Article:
A Possible Experience of Reality: Tan Nuguyen

This  is  a  revised  version of  a  talk  given  at  the  EFPP Summer  School  in Sweden on August 8th 2014 as part of a panel with Jockum NORDSTROM, a Swedish artist invited at the conference.

When you look at Jockum’s paintings, you’ll see birds, animals, hunters, characters from the Swedis 17 century, women sexes, children, all of this on the same canvass board.

An exhibition that he made in France, had this title: All things I have learnt and forgotten. He really meant “all things”, from the past and even far distant past.

You may ask yourself:

– Am I in some baroque dream?
– In a junk’s shop with bits of everything ?
– Am I in the universe of Alice in the Wonderland ?
– Am I immersed in Jockum’s unconscious ?

When myself, I look at these paintings, they make me think of the psychosynthesis process. You know it, the process in 5 stages:


I was taught this model when I was myself in the psychosynthesis training in 1980. I do not know if it comes directly from Roberto Assagioli, or through Steve Kull, one of his helpers.

Before practicing psychosynthesis, I used Fritz Perls’ Gestalt therapy model, Carl Rogers’ empathy process and C.G. Jung’s individuation process. I found that the synthesis process model is more complete, as it does express a transformational and creation process. I have been using it as the core of my practice, in individual sessions as well as in a group setting. After so many years, the model has become a living reality, the very substance of my clinical practice.

This is a personal testimony of how I have been using and experienced the model. Other practitioners may have a different experience.
This process, as I understand now, is not a mental construct that goes nicely from step 1, to step 2, until step 5.Rather, it describes a transformational process, circling around, coming and going through cycles, through spirals, outwards, inwards, going where it has to go, at the required rhythm.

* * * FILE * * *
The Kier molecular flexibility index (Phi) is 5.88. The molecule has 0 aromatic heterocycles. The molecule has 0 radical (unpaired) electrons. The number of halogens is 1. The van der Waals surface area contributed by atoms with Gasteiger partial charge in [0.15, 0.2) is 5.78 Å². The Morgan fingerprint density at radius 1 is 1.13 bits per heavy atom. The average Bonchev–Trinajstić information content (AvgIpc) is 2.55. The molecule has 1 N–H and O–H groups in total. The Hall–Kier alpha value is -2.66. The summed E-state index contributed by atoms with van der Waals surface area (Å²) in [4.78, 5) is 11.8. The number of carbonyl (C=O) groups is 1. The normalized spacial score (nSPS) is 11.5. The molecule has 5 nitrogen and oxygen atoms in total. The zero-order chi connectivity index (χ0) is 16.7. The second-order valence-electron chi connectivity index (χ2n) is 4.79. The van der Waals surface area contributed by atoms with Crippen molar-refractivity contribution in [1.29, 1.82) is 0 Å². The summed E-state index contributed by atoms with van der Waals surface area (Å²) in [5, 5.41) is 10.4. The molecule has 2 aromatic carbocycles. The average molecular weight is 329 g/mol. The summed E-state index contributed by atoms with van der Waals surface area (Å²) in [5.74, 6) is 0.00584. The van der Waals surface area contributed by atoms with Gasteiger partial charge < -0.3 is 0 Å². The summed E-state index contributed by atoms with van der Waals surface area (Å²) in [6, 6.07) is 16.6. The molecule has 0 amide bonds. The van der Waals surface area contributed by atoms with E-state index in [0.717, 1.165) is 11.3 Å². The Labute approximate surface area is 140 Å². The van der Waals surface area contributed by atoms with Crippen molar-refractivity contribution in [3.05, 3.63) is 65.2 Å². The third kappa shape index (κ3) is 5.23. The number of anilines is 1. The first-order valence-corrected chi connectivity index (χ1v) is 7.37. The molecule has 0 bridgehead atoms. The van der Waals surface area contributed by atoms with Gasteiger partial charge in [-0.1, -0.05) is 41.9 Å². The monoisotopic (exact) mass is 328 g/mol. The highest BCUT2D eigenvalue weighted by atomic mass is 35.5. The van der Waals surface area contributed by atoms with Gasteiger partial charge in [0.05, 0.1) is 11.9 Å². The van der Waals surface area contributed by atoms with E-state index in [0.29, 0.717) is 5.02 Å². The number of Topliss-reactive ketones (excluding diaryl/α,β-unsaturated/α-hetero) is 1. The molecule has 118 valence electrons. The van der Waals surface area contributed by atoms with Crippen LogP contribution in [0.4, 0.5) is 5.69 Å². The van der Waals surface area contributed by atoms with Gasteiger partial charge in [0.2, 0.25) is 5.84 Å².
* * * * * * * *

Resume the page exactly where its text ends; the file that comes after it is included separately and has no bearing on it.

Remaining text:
It is the very learning process of our life, as it unfolds through the ages of our life.
It is a non-mental process that puzzles the mind, but the heart can sense and feel it.
It‘s what makes our existence being creative and sustained by vitality and faith.

Each of us has had, at some point of one’s life, an intimate experience of this process. The conceptual model only formulates a human experience of transformation.

The model used in individual or group sessions gives a useful context for guidance. Recognize what we are identified with:

– a belief about ourselves
– a sense of rejection
– a piece of our family story
– a recurrent emotion
– a pain in our body
– Etc.


To be unconsciously identified with a part of our identity, means that we confuse our whole identity with this part. We use the term identification, but there are, in other methodologies, similar concepts such as attachment or fixation.

How do we recognize that we are identified with a partial identity?

1) Through repetitions.
Repetition in our lives of patterns of rejection, humiliation, treason, deception, disillusionment, etc. Assagioli says with we are dominated and controlled by what we are identified with. We may think that we control our lives. As a matter of fact, often, repetition does control our existence.

2) Through the weight in our heart, in our mind, in our body.
We may feel this weight through obsessive ideas, feelings or somatization. Our attention gets stuc and comes back to the same points, again and again, as if we are haunted by unknown forces. On the other hand, this pain could be used as a call for changing the context of our psyche and our life, a call for dis-identification.


Disidentification is not a mental construct, but the description of a living, organismic process, a process of separation. It is not only a symbolic separation inside our own psyche, but it usually does involve other people and situations. Sometimes, it is an agonizing process, a tearing apart in our very souls: mountains falling down, secure walls trembling, sudden storm raging in the Summer time, unknown beating in the heart during the night, the loss of what is dear to us. The reality of life challenges our deep seated beliefs. What was considered as secure grounds falls apart.

This might be the way to experience our inner truth. But how much and how long do we have to give away of ourselves until we can really sense our inner truth? Trust and faith could be a possible answer.